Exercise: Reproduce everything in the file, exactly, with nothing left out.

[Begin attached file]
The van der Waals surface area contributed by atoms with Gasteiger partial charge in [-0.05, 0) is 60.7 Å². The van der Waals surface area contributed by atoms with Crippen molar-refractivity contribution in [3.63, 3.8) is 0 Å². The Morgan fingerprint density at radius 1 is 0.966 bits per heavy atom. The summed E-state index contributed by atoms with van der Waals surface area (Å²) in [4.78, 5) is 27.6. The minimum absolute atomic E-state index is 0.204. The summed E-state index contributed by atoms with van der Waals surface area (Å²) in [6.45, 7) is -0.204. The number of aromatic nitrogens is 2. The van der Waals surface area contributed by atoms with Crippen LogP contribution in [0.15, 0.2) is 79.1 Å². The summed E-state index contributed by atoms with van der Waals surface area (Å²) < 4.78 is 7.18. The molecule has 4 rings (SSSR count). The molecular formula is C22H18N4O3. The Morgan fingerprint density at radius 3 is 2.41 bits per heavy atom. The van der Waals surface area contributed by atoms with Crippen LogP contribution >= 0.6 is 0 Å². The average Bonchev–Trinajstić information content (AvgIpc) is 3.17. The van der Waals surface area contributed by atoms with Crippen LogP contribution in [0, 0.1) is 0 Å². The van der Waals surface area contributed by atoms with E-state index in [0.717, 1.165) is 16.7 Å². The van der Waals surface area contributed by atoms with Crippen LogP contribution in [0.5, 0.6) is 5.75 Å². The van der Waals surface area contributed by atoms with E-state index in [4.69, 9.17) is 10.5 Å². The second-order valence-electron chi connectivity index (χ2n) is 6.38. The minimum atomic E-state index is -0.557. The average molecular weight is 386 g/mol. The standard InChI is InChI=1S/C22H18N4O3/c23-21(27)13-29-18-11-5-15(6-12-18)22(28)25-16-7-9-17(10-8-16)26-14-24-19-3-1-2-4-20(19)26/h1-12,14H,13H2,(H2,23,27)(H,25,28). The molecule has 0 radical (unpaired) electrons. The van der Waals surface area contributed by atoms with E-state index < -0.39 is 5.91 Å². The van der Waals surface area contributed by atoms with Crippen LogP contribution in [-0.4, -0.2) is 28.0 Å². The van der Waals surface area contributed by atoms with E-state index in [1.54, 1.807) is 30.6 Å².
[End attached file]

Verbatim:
The van der Waals surface area contributed by atoms with Gasteiger partial charge in [-0.05, 0) is 60.7 Å². The van der Waals surface area contributed by atoms with Crippen molar-refractivity contribution in [3.63, 3.8) is 0 Å². The Morgan fingerprint density at radius 1 is 0.966 bits per heavy atom. The summed E-state index contributed by atoms with van der Waals surface area (Å²) in [4.78, 5) is 27.6. The minimum absolute atomic E-state index is 0.204. The summed E-state index contributed by atoms with van der Waals surface area (Å²) in [6.45, 7) is -0.204. The number of aromatic nitrogens is 2. The van der Waals surface area contributed by atoms with Crippen LogP contribution in [0.15, 0.2) is 79.1 Å². The summed E-state index contributed by atoms with van der Waals surface area (Å²) < 4.78 is 7.18. The molecule has 4 rings (SSSR count). The molecular formula is C22H18N4O3. The Morgan fingerprint density at radius 3 is 2.41 bits per heavy atom. The van der Waals surface area contributed by atoms with Crippen LogP contribution >= 0.6 is 0 Å². The average Bonchev–Trinajstić information content (AvgIpc) is 3.17. The van der Waals surface area contributed by atoms with Crippen LogP contribution in [0, 0.1) is 0 Å². The van der Waals surface area contributed by atoms with E-state index in [0.717, 1.165) is 16.7 Å². The van der Waals surface area contributed by atoms with Crippen LogP contribution in [0.5, 0.6) is 5.75 Å². The van der Waals surface area contributed by atoms with E-state index in [4.69, 9.17) is 10.5 Å². The second-order valence-electron chi connectivity index (χ2n) is 6.38. The minimum atomic E-state index is -0.557. The average molecular weight is 386 g/mol. The standard InChI is InChI=1S/C22H18N4O3/c23-21(27)13-29-18-11-5-15(6-12-18)22(28)25-16-7-9-17(10-8-16)26-14-24-19-3-1-2-4-20(19)26/h1-12,14H,13H2,(H2,23,27)(H,25,28). The molecule has 0 radical (unpaired) electrons. The van der Waals surface area contributed by atoms with E-state index < -0.39 is 5.91 Å². The van der Waals surface area contributed by atoms with Crippen LogP contribution in [-0.4, -0.2) is 28.0 Å². The van der Waals surface area contributed by atoms with E-state index in [1.54, 1.807) is 30.6 Å².